Will the barking tree frog become Florida's official state amphibian?
For the third time this session, senators considered the fate of the barking tree frog as a state symbol. And for the third time, they unanimously agreed that Florida should be the first state to boast an official amphibian.
"Ribbit!" said Sen. Garrett Richter, R-Naples, in a signal of his approval during the Senate Rules Committee on Tuesday.
The barking tree frog is a pleasant creature, both in color and disposition, said the sponsor of SB 502, Sen. Steve Oelrich, R-Gainesville. It landed the cover of "Florida's Fabulous Reptiles and Amphibians." The barking tree frog is also easier to hold than other frogs and toads, he said.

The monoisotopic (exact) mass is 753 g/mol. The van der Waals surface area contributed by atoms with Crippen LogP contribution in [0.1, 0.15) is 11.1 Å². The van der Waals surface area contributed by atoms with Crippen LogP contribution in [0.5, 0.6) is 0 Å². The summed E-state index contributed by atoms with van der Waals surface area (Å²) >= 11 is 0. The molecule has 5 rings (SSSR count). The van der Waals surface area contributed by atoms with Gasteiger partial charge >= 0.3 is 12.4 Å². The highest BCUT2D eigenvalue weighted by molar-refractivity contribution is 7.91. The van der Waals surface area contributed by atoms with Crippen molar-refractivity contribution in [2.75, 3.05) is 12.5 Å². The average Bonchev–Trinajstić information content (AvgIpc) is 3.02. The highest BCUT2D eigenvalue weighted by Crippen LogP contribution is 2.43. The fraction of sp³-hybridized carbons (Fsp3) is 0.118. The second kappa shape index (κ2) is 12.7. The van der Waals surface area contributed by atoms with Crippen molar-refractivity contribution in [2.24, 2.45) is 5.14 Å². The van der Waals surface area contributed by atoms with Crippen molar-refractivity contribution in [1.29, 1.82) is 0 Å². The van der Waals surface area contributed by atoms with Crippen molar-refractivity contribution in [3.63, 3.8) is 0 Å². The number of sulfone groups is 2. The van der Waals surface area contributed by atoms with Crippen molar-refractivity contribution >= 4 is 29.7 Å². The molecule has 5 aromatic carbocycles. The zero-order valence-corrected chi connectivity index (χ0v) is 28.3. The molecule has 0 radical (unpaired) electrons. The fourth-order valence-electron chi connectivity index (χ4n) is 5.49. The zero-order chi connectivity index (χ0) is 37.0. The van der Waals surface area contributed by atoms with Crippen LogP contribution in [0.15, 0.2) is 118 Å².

"And it does not cause warts," he said.
At its last committee stop, Oelrich's aide played a recording of the frog's barks, drawing uncontrollable giggles from Sen. Gary Siplin, D-Orlando.
The House companion, HB 645, has not been heard in committee.
Here's a description of the frog from the bill analysis: Because of their specially developed foot pads, Barking Tree Frogs spend the majority of their time climbing trees and the walls of aquariums, but they can also be found burrowing under tree roots. The color of the Barking Tree Frog varies greatly: from lime green to brown with some yellow and gold coloring on its throat, belly, and inside its hind legs. The Barking Tree Frog gets its name from the low-pitch noise it makes during the rainy season, which sounds similar to a dog's bark, or even a honking goose. This sound is only made by the males in the species.